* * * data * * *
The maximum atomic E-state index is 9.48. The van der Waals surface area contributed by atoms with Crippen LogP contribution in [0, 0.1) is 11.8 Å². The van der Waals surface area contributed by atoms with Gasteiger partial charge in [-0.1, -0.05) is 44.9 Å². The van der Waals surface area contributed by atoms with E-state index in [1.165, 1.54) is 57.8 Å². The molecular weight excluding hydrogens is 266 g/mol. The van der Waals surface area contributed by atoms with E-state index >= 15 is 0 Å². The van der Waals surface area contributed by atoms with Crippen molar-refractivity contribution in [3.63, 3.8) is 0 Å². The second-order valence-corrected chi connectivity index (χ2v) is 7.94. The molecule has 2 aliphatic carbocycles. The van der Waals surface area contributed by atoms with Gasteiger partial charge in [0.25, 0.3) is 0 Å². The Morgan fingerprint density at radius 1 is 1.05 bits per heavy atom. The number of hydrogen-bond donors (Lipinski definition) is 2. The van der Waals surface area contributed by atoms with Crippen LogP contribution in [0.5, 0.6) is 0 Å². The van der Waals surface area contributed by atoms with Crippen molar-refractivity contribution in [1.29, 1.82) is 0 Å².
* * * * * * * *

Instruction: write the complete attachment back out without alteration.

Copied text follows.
The maximum atomic E-state index is 9.48. The van der Waals surface area contributed by atoms with Crippen LogP contribution in [0, 0.1) is 11.8 Å². The van der Waals surface area contributed by atoms with Gasteiger partial charge in [-0.1, -0.05) is 44.9 Å². The van der Waals surface area contributed by atoms with E-state index in [1.165, 1.54) is 57.8 Å². The molecular weight excluding hydrogens is 266 g/mol. The van der Waals surface area contributed by atoms with E-state index >= 15 is 0 Å². The van der Waals surface area contributed by atoms with Crippen molar-refractivity contribution in [3.63, 3.8) is 0 Å². The second-order valence-corrected chi connectivity index (χ2v) is 7.94. The molecule has 2 aliphatic carbocycles. The van der Waals surface area contributed by atoms with Gasteiger partial charge in [0.25, 0.3) is 0 Å². The Morgan fingerprint density at radius 1 is 1.05 bits per heavy atom. The number of hydrogen-bond donors (Lipinski definition) is 2. The van der Waals surface area contributed by atoms with Crippen LogP contribution in [0.5, 0.6) is 0 Å². The van der Waals surface area contributed by atoms with Crippen molar-refractivity contribution in [1.29, 1.82) is 0 Å².